To test your browser, click on this link (works if you are outside a proxy server):http://126.96.36.199:7000/
And you'll get a chart like this:
To verify that Internet Explorer is configured to use the HTTP 1.1 protocol:
Open the Internet Options property sheet
If using IE 4, this is located under the View menu
If using IE 5, this is located under the Tools menu
Select the Advanced tab
Under HTTP 1.1 settings, verify that Use HTTP 1.1 is selected (see Figure 1 below).
IE4/5 Setting HTTP 1.1
What is IETF Content-Encoding (or HTTP Compression)?
In a nutshell... it is simply a publicly defined way to compress HTTP content
being transferred from Web Servers down to Browsers using nothing more than
public domain compression algorithms that are freely available.
"Content-Encoding" and "Transfer-Encoding" are both clearly defined in the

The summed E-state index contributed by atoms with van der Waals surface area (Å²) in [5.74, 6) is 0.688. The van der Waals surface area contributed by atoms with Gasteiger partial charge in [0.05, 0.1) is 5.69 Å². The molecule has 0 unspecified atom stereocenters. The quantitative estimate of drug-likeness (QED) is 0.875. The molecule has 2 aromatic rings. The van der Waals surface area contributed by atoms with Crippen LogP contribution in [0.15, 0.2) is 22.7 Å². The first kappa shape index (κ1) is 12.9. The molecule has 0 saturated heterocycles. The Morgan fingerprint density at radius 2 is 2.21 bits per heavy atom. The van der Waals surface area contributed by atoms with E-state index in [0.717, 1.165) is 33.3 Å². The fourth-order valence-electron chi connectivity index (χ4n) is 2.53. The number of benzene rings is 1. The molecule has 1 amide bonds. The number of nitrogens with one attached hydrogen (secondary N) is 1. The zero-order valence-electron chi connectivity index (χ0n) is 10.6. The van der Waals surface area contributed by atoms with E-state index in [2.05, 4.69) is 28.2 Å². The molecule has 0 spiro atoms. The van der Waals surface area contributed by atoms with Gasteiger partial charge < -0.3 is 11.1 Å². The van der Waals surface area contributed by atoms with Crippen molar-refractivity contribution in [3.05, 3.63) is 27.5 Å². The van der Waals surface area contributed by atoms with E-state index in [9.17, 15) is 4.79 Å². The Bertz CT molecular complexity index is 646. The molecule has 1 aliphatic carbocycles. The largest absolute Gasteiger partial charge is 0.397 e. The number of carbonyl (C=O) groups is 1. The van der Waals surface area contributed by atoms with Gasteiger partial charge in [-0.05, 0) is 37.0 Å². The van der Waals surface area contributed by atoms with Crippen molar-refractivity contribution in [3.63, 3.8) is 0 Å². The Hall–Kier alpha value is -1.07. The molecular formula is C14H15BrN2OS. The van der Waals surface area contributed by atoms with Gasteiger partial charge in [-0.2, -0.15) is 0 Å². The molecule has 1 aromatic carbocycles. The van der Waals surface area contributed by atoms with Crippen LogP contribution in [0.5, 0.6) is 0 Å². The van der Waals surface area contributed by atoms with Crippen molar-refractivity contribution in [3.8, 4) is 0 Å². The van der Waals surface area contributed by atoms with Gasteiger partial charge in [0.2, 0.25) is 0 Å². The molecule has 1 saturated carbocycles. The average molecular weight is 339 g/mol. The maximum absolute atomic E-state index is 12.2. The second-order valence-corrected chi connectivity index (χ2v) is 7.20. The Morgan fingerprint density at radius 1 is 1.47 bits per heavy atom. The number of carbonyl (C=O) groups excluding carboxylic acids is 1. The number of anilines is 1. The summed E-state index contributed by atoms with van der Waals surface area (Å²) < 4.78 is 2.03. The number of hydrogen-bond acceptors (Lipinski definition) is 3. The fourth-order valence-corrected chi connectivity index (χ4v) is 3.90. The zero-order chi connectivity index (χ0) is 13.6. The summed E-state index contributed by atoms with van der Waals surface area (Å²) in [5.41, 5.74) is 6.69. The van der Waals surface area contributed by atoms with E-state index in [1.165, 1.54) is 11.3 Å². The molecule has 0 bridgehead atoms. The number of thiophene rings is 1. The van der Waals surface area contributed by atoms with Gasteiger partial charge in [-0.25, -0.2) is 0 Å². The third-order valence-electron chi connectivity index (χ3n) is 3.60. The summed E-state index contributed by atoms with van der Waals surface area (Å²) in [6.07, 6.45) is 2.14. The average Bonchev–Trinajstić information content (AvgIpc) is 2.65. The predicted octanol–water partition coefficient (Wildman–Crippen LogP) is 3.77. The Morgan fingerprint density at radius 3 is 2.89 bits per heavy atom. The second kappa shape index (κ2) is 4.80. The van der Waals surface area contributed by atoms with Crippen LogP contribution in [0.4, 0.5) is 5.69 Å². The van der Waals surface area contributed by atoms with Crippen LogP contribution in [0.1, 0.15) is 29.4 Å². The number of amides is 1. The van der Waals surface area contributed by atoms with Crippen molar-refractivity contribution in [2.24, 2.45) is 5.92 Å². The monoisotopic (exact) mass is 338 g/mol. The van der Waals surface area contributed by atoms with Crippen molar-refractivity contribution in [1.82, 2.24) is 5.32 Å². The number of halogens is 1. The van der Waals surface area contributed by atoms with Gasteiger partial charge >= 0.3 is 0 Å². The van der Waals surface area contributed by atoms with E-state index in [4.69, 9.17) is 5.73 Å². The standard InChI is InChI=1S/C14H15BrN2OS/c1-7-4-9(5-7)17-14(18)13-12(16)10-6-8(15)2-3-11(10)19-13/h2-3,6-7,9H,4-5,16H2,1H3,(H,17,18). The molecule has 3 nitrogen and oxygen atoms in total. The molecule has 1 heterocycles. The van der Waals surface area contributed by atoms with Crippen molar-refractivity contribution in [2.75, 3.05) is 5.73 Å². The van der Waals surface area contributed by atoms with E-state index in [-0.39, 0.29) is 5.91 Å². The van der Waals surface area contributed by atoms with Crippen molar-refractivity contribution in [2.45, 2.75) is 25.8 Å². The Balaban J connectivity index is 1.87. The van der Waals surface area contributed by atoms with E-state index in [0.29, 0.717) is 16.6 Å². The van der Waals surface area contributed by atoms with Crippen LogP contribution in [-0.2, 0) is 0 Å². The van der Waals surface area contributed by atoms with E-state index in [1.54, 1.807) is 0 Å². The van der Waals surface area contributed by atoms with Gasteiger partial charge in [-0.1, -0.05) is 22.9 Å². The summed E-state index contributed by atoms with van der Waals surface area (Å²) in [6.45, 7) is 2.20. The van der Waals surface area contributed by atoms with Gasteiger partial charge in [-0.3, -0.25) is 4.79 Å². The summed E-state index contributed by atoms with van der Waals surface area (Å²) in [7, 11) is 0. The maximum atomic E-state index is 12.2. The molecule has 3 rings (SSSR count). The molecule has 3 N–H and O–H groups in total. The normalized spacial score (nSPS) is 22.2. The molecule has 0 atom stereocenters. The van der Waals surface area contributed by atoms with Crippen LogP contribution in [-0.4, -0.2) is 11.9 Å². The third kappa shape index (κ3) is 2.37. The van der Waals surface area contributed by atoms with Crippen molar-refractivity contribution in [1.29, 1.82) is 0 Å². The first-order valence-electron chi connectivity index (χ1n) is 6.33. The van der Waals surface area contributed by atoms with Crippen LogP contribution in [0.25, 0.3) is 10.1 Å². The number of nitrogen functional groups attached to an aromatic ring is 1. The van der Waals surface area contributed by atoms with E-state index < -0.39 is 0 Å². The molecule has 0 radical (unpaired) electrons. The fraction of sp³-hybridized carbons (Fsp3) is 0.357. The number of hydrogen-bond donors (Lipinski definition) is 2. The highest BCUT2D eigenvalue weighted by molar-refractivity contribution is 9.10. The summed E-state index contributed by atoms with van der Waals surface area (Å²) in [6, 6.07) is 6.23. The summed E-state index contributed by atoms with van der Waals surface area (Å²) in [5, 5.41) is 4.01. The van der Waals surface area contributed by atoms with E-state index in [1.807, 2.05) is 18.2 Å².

public IETF Internet RFC's that govern the development and improvement of the
HTTP protocol which is the "language" of the World Wide Web. "Content-Encoding" applies to
methods of encoding and/or compression that have been already applied to
documents before they are requested. This is also known as "pre-compressing
pages." The concept never really caught on because of the complex file
maintenance burden it represents and there are few Internet sites that use
pre-compressed pages of any description. "Transfer-Encoding" applies to methods
of encoding and/or compression used DURING the actual transmission of the data
In modern practice, however, the two are now one and the
same. Since most HTTP content from major online sites is now dynamically
generated, the line has blurred between what is happening before a document is
requested and while it is being transmitted. Essentially, a dynamically
generated HTML page doesn't even exist until someone asks for it. The original concept of all pages being
"static" and already present on the disk has quickly become an 'older' concept
and the originally well defined separation between "Content-Encoding"